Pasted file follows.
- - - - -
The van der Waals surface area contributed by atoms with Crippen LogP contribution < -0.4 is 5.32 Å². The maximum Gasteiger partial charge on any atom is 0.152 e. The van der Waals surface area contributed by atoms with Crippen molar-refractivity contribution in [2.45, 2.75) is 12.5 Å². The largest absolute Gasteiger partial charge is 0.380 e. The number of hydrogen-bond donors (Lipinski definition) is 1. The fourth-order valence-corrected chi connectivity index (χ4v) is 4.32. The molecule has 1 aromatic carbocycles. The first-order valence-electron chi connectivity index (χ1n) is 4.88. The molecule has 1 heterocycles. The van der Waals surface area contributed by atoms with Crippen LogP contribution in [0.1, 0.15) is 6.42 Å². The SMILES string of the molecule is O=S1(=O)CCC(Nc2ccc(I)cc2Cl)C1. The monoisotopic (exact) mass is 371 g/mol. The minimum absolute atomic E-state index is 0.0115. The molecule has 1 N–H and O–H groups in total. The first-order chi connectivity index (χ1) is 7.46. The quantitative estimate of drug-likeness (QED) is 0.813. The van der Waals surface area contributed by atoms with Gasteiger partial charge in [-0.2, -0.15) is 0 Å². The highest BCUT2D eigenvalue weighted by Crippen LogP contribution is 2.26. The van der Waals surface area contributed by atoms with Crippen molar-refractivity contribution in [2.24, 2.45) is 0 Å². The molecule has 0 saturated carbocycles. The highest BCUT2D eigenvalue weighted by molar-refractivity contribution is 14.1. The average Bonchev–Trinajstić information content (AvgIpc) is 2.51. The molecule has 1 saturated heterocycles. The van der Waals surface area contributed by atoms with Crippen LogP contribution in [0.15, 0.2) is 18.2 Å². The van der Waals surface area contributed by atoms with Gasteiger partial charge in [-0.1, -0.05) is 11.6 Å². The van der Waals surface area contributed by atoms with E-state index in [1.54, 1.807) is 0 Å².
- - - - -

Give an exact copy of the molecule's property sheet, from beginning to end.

The van der Waals surface area contributed by atoms with Crippen LogP contribution < -0.4 is 5.32 Å². The maximum Gasteiger partial charge on any atom is 0.152 e. The van der Waals surface area contributed by atoms with Crippen molar-refractivity contribution in [2.45, 2.75) is 12.5 Å². The largest absolute Gasteiger partial charge is 0.380 e. The number of hydrogen-bond donors (Lipinski definition) is 1. The fourth-order valence-corrected chi connectivity index (χ4v) is 4.32. The molecule has 1 aromatic carbocycles. The first-order valence-electron chi connectivity index (χ1n) is 4.88. The molecule has 1 heterocycles. The van der Waals surface area contributed by atoms with Crippen LogP contribution in [0.1, 0.15) is 6.42 Å². The SMILES string of the molecule is O=S1(=O)CCC(Nc2ccc(I)cc2Cl)C1. The monoisotopic (exact) mass is 371 g/mol. The minimum absolute atomic E-state index is 0.0115. The molecule has 1 N–H and O–H groups in total. The first-order chi connectivity index (χ1) is 7.46. The quantitative estimate of drug-likeness (QED) is 0.813. The van der Waals surface area contributed by atoms with Gasteiger partial charge in [-0.2, -0.15) is 0 Å². The highest BCUT2D eigenvalue weighted by Crippen LogP contribution is 2.26. The van der Waals surface area contributed by atoms with Crippen molar-refractivity contribution in [2.24, 2.45) is 0 Å². The molecule has 0 saturated carbocycles. The highest BCUT2D eigenvalue weighted by molar-refractivity contribution is 14.1. The average Bonchev–Trinajstić information content (AvgIpc) is 2.51. The molecule has 1 saturated heterocycles. The van der Waals surface area contributed by atoms with Crippen LogP contribution in [0.15, 0.2) is 18.2 Å². The van der Waals surface area contributed by atoms with Gasteiger partial charge in [-0.1, -0.05) is 11.6 Å². The van der Waals surface area contributed by atoms with E-state index in [1.54, 1.807) is 0 Å².